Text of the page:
Meanderings of a Minister

Lord, Do Not Hold This Sin Against Them!
September 30, 2016, 2:33 pm
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I don’t care how many times I read this scripture from Acts 7:60, I am humbled all over again.  Here is Stephen being stoned for his faith in the Lord Jesus Christ.  The very men that are stoning him are the ones on his heart and the prayer he makes before closing his eyes in death.

Then there is Jesus Himself.  He had been arrested, bound, led away, abused, tried, imprisoned, abused some more, tried again, interviewed, abused some more, starving, thirsty, beaten, sentenced to death, led up Golgotha, stripped naked, nailed to a cross, lifted up for everyone to make fun of, abused some more.  Just before He died, what did He pray?  “Father, forgive them for they know not what they do.”

This list goes on.  How about Joseph?  His mother was promised to his father, but his great uncle traded her out for her older sister on their wedding night.  His great uncle then insisted Jacob work an additional seven years to actually get to marry the woman he loved and was supposed to originally marry.  What ensued would have made the Jerry Springer show.  Women, children being born, in fighting, dysfunction were prevalent in the house.

Joseph is given a dream of ruling over his brothers, but they weren’t going to have any of that.  It was bad enough that father was playing favorites with a coat of honor.  There was no way he was going to rule over them!  So what did they do?  They sold him.  Yes, they sold him.  Not only did they sell him, but they sold him as a slave to people heading to Egypt where they did not like his kind.  God blessed him in Potiphar’s house.  Then, Potiphar’s wife accused him of trying to seduce and sexually assault her.  He went to prison.  For 13 long years, he wasted away in a prison for something he really did not do.

After getting out of jail, he finally has some power.  He tests his brothers and then reveals himself and invites them all to come and live with him in Egypt.  They go.  Then, father dies.  The brothers come to him afraid that he will seek revenge.  How does he respond?  “Do not be afraid, for am I in God’s place?  As for you, you meant evil against me, but God meant it for good in order to bring about this present result, to preserve many people alive.”  He forgave them!

What do all of these events have in common?  Here were men who had every reason to be angry at God and angry at others, but they chose not to.  They chose to forgive.  Not only did they choose to forgive, but they chose to pray for them and bless them and do whatever good they could do for them.  But why?  Why would they do this?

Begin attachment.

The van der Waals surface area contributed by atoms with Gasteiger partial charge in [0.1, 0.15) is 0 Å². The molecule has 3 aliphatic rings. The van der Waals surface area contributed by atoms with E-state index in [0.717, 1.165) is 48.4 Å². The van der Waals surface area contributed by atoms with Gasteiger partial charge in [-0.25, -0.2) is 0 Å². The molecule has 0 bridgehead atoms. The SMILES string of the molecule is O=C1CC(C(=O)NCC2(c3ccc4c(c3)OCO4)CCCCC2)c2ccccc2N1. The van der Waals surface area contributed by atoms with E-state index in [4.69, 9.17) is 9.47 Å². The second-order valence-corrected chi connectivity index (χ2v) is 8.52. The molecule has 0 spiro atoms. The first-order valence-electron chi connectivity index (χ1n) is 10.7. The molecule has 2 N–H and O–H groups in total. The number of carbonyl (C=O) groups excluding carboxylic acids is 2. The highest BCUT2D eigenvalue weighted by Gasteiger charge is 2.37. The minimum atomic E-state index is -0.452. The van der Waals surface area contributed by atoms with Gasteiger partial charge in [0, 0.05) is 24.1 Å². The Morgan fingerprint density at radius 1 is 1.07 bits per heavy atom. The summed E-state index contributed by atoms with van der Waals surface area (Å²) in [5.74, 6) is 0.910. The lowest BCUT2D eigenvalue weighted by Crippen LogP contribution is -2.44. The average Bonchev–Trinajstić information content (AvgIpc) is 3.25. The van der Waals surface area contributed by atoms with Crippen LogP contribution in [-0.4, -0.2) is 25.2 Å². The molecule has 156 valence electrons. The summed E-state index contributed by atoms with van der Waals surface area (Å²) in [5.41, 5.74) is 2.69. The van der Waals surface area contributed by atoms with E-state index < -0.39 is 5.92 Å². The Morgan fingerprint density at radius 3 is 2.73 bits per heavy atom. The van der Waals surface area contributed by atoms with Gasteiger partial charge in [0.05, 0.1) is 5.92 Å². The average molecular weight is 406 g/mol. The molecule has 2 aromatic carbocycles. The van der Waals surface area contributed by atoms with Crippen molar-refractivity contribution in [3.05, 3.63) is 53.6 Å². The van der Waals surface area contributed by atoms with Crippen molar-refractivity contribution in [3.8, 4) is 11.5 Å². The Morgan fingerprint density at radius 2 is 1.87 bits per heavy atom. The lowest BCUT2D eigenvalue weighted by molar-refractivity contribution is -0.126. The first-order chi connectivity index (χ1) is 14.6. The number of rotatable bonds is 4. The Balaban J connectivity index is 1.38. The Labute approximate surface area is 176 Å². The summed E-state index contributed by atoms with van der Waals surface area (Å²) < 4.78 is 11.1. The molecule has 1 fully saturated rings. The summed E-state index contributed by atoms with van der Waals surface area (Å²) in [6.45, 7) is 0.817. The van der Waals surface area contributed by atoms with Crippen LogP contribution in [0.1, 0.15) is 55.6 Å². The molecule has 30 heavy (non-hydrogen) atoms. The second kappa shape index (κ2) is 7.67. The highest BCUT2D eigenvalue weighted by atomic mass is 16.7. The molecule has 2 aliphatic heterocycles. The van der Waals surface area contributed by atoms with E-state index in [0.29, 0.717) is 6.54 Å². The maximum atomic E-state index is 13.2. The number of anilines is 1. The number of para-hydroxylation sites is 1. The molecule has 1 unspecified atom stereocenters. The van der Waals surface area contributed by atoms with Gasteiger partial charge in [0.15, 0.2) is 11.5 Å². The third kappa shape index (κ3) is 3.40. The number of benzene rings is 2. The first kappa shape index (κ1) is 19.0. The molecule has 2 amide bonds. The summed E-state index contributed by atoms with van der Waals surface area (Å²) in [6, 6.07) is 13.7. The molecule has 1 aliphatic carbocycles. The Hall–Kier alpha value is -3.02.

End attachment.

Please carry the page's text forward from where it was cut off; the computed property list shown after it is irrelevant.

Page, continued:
Stephen knew that Jesus was standing in Heaven and ready to receive him.  We would do well to remember that death is not the worst thing that can happen to a believer.  It is actually kind of the best, if it is God’s plan and God’s timing.

Jesus knew that the men He was dealing with did not realize Who He was.  They had no idea how they were being used by Satan, but also by God to carry out the plan God had for Him since before the foundation of the world.  We would do well to realize that many of the people who do us wrong don’t realize what they are doing because they are spiritually dead and cannot understand the things or ways of God (1 Corinthians 2:14).

Joseph chose to look at what God had done for him and not what had been done to him as the basis for the man he would be or the life he would live.  He broke the victim mentality and was an overcomer.  In our day, more of us should do just that.

So, who needs your prayer?  Who needs your forgiveness?  Who do you need to treat well even they have misused you?  Perhaps this is your chance to show them how much better life is when lived for someone and something bigger than you.  Let’s both do that.


Who Is This Jesus We Worship at Easter?
March 21, 2016, 3:13 pm
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I first wrote this article many years ago, but people have asked me to republish it time and time again, so here it is:

In Genesis…He is the Creator and the Seed of Woman that would overcome the Serpent

In Exodus…He is our Passover Lamb

In Leviticus…He is our High Priest, the Sacrifice for our sins, and our Cleanliness before God

In Numbers…He is the Cloud by day, the Fire by night, and the One High and Lifted Up